One of the most common reasons that people have for not buying much in the way of fresh fruit and vegetables is that they can’t eat the fresh produce fast enough before it starts to go bad. I like to buy large quantities of a variety of fresh fruit and vegetables at a time, and often that means that something will inevitably get hidden beneath another food product so that I don’t re-discover it until it’s almost too late. But fear not! There are plenty of ways to remedy this problem:
1. Freeze it: I always buy bananas as black as I can find them and then freeze them to toss into smoothies or to turn into loaves. It’s a nice way to cut back on costs (super ripe bananas are usually very cheap) as well as rescue the bananas that most people don’t want. Frozen fruit also tastes great mixed into oatmeal, and you use it to make pies and crumbles too.
2. Hide it: slip it into your smoothie, baked good (I’m not a zucchini lover but zucchini bread can be delicious!), soup, casserole, lasagna, frittata, spaghetti sauce… you name it. If you just don’t want that veggie “taste” but don’t know what to do with them, add it to whatever else you’re cooking so that it doesn’t have to be the main event. It’s nice to give fruits and veggies the spotlight, but if you’re just not in the mood, you might as well try to hide it.
3. Dehydrate it. This is something that I have been doing constantly for the past three days. I have a dehydrator fruit preserving workshop planned for this evening with my job with Fruit Share, and on Friday afternoon the facilitator informed me that something has come up and she will no longer be able to do the workshop. Eek! Since it was such short notice, I figured the best way to handle it (and not have to worry about the deposit on the community centre or disappointing all the people who signed up for the workshop) was to not cancel the workshop and instead host it myself. So I spent all weekend picking apples, experimenting with recipes and dehydrating piles of fruits and veggies, as well as putting together a two-hour presentation. Goodness. The great part? Now I have piles of recipes to use for all the leftover produce in my house! I’ll share the recipes with you all later this week 🙂
A lot of these ideas can also be applied to fruits and vegetables that you do not like the taste of. If you decide to experiment with a fruit or vegetable and you don’t enjoy it the way it is, try tossing it in a smoothie, casserole, stir fry, or add it to a bread or cracker recipe. Dehydrating food also very much alters the taste, so that’s a great way to experiment too. If you’re still stuck, don’t throw it out! Just toss it in the freezer until some future point when you find a use for it. You’re bound to figure out something and, who knows, you might like it enough to continue buying that fruit or vegetable!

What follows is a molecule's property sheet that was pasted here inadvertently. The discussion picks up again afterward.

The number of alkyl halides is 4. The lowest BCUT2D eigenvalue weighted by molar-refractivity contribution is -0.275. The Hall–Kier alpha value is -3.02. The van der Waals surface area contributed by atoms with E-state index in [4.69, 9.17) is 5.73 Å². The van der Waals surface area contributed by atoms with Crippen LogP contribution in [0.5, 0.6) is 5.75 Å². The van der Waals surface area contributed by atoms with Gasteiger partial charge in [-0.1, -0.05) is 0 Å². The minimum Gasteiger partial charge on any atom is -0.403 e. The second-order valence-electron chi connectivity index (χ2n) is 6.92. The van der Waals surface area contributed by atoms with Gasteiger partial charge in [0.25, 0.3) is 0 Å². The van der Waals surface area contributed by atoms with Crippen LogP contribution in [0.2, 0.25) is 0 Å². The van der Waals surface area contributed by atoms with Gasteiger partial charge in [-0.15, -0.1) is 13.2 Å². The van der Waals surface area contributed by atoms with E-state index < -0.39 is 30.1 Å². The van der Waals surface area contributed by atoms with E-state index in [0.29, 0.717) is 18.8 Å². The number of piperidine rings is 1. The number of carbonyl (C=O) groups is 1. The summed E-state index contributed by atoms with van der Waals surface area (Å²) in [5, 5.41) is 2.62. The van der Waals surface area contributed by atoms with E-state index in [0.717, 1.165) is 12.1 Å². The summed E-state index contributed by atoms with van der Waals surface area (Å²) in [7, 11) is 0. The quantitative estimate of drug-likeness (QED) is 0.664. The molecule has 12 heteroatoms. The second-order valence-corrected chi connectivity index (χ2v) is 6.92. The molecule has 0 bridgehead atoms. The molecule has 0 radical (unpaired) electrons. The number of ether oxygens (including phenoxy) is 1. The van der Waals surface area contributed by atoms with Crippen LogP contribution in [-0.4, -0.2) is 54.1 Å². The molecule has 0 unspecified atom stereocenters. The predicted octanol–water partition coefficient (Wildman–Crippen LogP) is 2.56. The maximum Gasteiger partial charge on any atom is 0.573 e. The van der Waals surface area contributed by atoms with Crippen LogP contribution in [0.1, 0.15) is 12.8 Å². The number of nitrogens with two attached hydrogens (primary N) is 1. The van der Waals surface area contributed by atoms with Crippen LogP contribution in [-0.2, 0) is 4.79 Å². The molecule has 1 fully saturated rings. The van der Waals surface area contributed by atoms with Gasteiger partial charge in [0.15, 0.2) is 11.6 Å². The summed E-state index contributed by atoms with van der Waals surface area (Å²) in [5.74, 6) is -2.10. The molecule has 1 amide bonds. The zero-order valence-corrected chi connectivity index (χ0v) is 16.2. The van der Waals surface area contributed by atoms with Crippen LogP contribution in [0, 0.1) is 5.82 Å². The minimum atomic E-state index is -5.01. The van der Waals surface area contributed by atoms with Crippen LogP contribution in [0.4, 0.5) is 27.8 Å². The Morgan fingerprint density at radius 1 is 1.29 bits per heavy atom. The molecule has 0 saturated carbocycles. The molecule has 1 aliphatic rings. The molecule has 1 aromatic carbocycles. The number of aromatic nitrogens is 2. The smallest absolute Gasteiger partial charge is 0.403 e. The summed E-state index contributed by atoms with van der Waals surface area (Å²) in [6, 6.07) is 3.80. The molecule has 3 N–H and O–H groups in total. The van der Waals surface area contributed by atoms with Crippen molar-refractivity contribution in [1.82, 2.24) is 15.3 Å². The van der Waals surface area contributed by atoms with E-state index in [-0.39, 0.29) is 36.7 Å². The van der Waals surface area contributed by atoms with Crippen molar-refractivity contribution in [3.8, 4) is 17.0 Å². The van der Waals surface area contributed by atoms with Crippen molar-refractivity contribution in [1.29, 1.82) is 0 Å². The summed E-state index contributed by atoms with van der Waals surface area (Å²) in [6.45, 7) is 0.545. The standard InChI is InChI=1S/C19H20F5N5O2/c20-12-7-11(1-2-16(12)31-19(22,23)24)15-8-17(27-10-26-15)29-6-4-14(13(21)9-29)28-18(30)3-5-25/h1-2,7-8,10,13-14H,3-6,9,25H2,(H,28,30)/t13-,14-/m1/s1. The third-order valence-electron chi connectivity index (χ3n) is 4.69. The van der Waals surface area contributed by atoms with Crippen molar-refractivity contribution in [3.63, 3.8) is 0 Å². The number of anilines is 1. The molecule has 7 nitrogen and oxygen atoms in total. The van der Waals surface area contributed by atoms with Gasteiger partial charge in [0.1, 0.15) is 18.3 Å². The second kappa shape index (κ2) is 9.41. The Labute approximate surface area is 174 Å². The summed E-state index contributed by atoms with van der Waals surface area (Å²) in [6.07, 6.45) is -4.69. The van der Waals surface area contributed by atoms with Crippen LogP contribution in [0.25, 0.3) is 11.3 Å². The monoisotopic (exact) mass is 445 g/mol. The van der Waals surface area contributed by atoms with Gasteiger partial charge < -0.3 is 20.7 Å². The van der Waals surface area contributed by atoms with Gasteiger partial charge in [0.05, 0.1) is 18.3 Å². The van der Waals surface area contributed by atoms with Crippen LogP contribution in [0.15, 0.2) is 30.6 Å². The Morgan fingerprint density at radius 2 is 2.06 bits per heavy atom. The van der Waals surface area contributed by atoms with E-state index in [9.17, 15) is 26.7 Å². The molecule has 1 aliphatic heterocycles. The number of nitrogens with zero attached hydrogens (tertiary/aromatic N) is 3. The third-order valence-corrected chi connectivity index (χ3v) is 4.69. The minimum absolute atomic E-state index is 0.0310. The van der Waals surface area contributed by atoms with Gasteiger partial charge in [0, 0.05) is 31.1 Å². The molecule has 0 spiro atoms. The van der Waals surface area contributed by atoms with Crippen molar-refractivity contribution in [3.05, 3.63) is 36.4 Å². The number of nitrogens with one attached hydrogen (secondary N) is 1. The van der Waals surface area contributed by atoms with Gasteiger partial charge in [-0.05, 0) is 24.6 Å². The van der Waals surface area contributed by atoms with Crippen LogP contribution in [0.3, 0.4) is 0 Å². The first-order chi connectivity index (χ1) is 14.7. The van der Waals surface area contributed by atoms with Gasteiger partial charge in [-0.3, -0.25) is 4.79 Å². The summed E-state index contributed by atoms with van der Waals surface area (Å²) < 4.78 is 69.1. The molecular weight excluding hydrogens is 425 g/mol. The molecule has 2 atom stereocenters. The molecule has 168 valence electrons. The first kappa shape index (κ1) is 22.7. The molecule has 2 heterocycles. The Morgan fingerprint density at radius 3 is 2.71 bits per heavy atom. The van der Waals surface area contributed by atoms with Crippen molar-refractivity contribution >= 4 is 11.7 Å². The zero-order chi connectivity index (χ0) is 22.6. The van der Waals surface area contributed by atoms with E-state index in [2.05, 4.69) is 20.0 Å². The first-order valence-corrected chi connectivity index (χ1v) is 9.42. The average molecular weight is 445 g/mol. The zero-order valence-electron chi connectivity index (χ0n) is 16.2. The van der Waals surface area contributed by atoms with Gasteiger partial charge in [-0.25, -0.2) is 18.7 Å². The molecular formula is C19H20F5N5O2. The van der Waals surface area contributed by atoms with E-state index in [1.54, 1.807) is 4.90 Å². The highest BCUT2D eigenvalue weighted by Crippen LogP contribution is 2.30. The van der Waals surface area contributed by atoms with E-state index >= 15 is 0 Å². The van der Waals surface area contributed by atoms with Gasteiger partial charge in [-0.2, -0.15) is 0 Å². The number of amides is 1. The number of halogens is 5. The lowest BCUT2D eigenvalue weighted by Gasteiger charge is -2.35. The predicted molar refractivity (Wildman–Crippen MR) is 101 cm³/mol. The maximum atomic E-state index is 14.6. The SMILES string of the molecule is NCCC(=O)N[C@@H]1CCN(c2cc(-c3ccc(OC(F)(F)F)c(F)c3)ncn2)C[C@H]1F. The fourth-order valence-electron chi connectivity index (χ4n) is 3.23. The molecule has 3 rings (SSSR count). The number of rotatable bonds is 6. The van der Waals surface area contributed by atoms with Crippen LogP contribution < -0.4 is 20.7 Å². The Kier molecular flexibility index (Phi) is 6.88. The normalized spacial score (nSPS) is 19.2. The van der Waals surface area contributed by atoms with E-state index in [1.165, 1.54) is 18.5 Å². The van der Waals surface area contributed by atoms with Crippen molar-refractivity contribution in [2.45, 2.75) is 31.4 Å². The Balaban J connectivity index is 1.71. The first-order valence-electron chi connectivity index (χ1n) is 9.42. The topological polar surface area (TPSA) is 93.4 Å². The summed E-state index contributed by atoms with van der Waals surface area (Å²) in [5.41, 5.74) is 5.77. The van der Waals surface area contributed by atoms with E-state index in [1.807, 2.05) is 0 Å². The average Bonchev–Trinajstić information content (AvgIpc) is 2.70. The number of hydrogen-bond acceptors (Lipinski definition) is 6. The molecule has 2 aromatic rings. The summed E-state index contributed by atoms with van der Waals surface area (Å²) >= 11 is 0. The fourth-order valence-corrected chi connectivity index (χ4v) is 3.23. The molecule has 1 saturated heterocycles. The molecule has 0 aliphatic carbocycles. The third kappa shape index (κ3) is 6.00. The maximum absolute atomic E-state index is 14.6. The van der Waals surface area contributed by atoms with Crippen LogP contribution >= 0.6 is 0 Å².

What about pre-frozen, pre-canned, and dried fruit and vegetables?
If you can’t eat your fresh produce fast enough, by all means buy the frozen or canned versions! Frozen produce preserves the nutrients exceptionally well in food and you can keep them in your freezer for months on end. Just make sure that you always read the ingredients list. I know I’ve crammed this line down your throat a million times, but it’s really important. Sometimes these frozen bags of produce have added salts or sugars to them, so make sure that absolutely the only ingredients in the bag are the fruits and vegetables themselves. They don’t need anything else added to them. You can always add extra stuff to them yourself when you get back home.
Canned fruits and vegetables are a little trickier. They almost always have added preservatives to them. Just make sure that they are soaking in their own juices as opposed to sugar water or oil. If you are stuck with canned vegetables that have added salt, one way to get rid of most of the salt is to rinse them really well in a strainer when you open the can. Run a lot of water over them and it should remove most of the sodium content.
Dried produce almost always has added preservatives, so you can either try drying them yourself in a dehydrator or in the oven, or, once again, read the ingredient list to ensure that there are no added sugars, salts, or oils.
What’s your favourite tip for saving fruits and vegetables from the trash can?